• If you can hear me clap 2 times. If you can hear me clap 3 times. (students respond with clapping)
  • Hey Class….Hey What? (say it in different voices and they mimic)
  • Say school name and students respond with mascot: CG!….Trojans!
  • Have students create one and vote?
  • Hand signals or standing “on the spot/mark.”
  • Anything content specific that you can say often.
  • Echo Clap (teacher claps a pattern and students repeat it)

Here is a great video clip from The Teaching Channel showing a teacher setting expectations, following through, and utilizing a call to attention technique.  

Wait for Quiet– This idea really goes hand-in-hand with a call to attention. Once we have asked for our students’ attention with our consistent signal, we have to then wait for the correct response. If students have not gotten quiet we tend to move on– we have so many things to get to this period, right?! The real trick here is to wait them out. If they are not being quiet… wait for it. If you have waited a considerable amount of time and still are not getting the response that you want, do the call to attention again. Now wait. This can be tough to make a habit but it is well worth it. Check out this post from Cult of Pedagogy for more–

Repeat Back Instructions– So now you’ve used your call to attention, and waited for students to be quiet, now it’s time to give those instructions. After being clear with instructions/expectations for the activity, assignment, or just the next few minutes have students repeat back what you said in unison. This lets you know that everyone is on the same page but also allows anyone that missed it to get caught up. Didn’t hear enough responses? Ask them to tell you again. Quick and easy. Here is a video of a teacher requiring students to repeat back the learning objective of the day– same idea, different implementation.

Pre-Plan Corrections– Now you’ve done all of the strategies above and you feel pretty good… until a student is off task, talks out, or is just plain not doing what he/she is supposed to do. It can be easy to respond to that student sort of “off-the-cuff” with whatever comes to mind. One idea is to pre-plan those corrections so that you are consistent, clear, and your response does not escalate the situation through added emotion. Take a look at this checklist from Jim Knight’s book High Impact Instruction. Following these steps ensures that you already have a plan for when students are not following procedures so that you can consistently implement them. This makes students feel like you are fair– you didn’t say one thing to that other student but another to them. It also takes the emotion out of the situation keeping it from escalating into an argument or other disruption. Take a look.

Fluent Corrections:

  1. Craft corrections for the most common misbehaviors you see your students do. For each common misbehavior, identify your first, second, and third actions.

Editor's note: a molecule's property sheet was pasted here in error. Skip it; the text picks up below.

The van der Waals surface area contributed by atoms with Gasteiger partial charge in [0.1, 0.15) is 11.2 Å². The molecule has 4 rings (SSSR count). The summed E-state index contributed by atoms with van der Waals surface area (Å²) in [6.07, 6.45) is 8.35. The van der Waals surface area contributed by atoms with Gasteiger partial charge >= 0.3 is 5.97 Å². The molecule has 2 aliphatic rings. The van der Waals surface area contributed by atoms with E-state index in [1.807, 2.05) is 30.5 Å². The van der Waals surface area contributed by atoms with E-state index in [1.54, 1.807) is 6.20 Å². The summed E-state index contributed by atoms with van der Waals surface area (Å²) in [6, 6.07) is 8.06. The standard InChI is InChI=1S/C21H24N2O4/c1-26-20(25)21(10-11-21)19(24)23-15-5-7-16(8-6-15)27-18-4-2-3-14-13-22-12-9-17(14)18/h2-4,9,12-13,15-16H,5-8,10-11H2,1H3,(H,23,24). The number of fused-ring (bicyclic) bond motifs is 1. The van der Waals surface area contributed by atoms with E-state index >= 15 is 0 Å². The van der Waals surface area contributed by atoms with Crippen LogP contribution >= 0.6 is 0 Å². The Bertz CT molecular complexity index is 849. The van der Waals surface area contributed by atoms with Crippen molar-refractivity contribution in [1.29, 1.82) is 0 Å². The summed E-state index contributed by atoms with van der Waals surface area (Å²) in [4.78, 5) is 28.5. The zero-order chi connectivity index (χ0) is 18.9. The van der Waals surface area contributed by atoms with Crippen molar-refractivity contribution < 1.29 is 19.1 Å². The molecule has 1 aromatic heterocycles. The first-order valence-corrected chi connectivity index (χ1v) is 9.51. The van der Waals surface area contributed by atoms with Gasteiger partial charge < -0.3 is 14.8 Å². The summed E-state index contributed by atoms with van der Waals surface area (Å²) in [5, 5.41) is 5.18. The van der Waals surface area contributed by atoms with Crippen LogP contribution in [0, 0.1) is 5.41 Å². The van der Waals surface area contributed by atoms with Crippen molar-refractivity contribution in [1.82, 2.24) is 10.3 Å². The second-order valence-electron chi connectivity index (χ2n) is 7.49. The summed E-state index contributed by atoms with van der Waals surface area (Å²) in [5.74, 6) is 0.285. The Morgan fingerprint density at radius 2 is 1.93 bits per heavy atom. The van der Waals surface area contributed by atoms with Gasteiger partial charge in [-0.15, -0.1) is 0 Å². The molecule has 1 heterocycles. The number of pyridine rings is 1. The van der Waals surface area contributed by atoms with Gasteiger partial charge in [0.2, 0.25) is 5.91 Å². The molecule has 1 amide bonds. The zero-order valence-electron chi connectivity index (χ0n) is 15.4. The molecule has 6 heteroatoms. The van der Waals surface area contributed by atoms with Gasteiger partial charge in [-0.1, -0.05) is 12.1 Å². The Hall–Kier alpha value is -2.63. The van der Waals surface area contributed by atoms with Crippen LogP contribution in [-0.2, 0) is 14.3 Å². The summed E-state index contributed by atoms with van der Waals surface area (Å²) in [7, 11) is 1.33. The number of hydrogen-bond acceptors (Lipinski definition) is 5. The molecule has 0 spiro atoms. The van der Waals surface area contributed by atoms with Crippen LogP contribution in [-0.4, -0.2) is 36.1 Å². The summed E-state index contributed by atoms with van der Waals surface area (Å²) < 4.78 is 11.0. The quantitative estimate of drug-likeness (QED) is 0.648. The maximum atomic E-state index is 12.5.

2. Become masterful at corrections by practicing one common behavior at a time. Gather data (by video or audio recording, or by having a coach visit your classroom). Keep practicing until you make it a habit to be consistent for each of the common behaviors.
  3. Consider adjusting your consequences if they are too tight or too loose for your students.
  4. Make sure your consequences are enforceable. If you can’t enforce them, change either your approach or your consequences.

If you’ve been using these ideas but aren’t seeing results, I would first be sure that you have implemented them consistently. If you haven’t tried any of these, but would like to, don’t hesitate to start right away. You don’t have to wait until a new grading period or new group comes in to try something new. Just remember that you will need to teach students the behavior that you expect from them for each of these, then follow through.


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Teachin’, Learnin’, and Coachin’ every day– TLC Conference Tidbits

Last week, I had the pleasure of attending the Teaching Learning Coaching Conference, hosted by Corwin Publishing, here in Indianapolis. Though much of what I gleaned from the conference was directly focused on instructional coaching, there were a number of nuggets from some of the keynote speakers that I felt would be great to share. Though I won’t go into great depth here, I will link to each of the books and resources available throughout the post so you may pursue further anything that interests you.

Bad Work, Good Work, Great Work– One of the keynote speakers was Michael Bungay Stanier, creator of Box of Crayons and author of The Coaching Habit. He was very funny and direct, which I like, and shared this idea that “everything you do forces you into 3 different buckets– bad work, good work, and great work.” So, he asked us to think about the impact we make with the work we do and create a sort of pie chart indicating the proportion of each that we find ourselves in. Here is the breakdown of each “bucket” so that you can do this activity, too. 

  1. Bad work: WOMBAT– Waste of Money, Bandwidth, and Time.
  2. Good work: Productive, efficient, gets things done– your job description.
  3. Great work: Makes an impact and has personal meaning.